Sunday, July 20, 2008

Anthropologist visit to assist in cemetery preservation


On July 19th, Dr. A. Midori Albert, Associate Professor of (Forensic) Anthropology Department at the University of North Carolina at Wilmington and two of her associates, John Navarra and Rebecca Sutphin, assisted me during my stabilization of the Petteway Family Cemetery (ca.1885). I had discovered what was thought to be a shallow grave with various bones lying out in the open.
(L to R) Rebecca, Under Grad. student--Dr. A. M. Albert--John, Teacher of Anthropology, looking at various bones uncovered during cleanup of the largest all African American "Family" cemetery within Onslow County, N.C. (southeastern region of the state).
We spent the day touring the Petteway family cemetery and the family's Patriarch, Dalton Odell Petteway who is the grandson of former slave George Washington Petteway, was on hand to tell some oral history of his family and the cemetery.


Mr. Dalton Odell Petteway (wearing hat) stands with members of the University of North Carolina at Wilmington Anthropology Department. Odell told a few stories of his Grandfather, George Washington Petteway, former slave of the Petteway Plantation.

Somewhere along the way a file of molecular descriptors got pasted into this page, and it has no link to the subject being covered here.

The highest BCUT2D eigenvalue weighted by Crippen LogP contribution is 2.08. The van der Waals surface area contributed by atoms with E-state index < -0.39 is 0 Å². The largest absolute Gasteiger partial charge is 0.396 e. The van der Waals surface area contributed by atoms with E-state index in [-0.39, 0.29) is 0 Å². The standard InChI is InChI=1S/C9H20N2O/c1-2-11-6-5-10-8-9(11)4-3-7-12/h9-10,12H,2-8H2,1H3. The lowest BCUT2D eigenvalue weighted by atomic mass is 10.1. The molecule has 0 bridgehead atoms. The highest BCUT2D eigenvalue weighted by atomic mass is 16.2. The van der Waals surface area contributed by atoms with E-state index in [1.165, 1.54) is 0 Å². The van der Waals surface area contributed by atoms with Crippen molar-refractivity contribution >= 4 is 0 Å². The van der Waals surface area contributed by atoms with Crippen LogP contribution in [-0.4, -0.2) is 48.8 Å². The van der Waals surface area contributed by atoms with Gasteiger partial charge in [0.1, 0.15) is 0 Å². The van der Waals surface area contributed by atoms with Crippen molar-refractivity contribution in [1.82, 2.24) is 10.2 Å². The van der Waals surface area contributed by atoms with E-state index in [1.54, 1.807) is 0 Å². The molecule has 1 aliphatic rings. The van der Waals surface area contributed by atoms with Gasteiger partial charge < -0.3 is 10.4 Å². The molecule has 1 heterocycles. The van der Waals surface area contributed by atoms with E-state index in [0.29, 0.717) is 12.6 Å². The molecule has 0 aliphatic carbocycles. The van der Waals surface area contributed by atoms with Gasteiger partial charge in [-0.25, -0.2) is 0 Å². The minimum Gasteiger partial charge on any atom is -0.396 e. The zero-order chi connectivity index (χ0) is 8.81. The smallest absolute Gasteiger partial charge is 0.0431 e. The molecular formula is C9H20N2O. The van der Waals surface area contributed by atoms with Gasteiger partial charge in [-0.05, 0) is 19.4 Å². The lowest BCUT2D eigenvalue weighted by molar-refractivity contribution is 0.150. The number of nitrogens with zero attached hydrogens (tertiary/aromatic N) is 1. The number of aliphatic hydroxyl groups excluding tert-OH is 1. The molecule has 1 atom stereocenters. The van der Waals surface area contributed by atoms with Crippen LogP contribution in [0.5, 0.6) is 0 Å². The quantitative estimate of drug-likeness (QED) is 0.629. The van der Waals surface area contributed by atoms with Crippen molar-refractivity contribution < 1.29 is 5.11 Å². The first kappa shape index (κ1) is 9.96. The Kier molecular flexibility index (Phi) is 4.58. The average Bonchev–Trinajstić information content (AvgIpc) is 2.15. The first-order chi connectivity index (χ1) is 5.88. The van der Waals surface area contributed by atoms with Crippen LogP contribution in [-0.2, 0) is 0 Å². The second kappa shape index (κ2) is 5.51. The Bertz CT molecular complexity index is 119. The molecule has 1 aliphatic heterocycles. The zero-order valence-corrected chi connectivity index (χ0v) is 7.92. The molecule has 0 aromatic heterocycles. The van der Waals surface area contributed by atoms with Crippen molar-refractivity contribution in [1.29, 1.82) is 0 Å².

After leaving the Petteway cemetery our group went to what is believed to be the largest all African American "Community" cemetery within Onslow County, North Carolina. Although there were no bones to identify within this grave yard, I gave the Anthropologists a guided tour of the cemetery and discussed the site as I first saw it in December 2006, comparing to what it looks like today.


(L to R) Myself (Jack Robinson), Dr. Albert and Rebecca standing beside the grave of Martha Fisher, former slave, who is now at rest within the Brick Mill Cemetery.

Later, before Dr. Albert and her associates left we stopped at Arnold's Resturaunt in Richlands, N.C. , had lunch and talked about the two tours and future projects of working together.

By the way, the exposed bones within the shallow grave that I located were eventually declared non-human, however, Odell Petteway recalls through family history handed down to him by his father, that slaves may have been buried within the same area of the sunken grave where the animal bones were located. Dennis Jones, a respected local historian has confirmed this possibility.


The adventure to stabilize the Petteway family cemetery and the Brick Mill cemetery continues to bring new information about the people who once lived in the surrounding communities.

Updates will follow...
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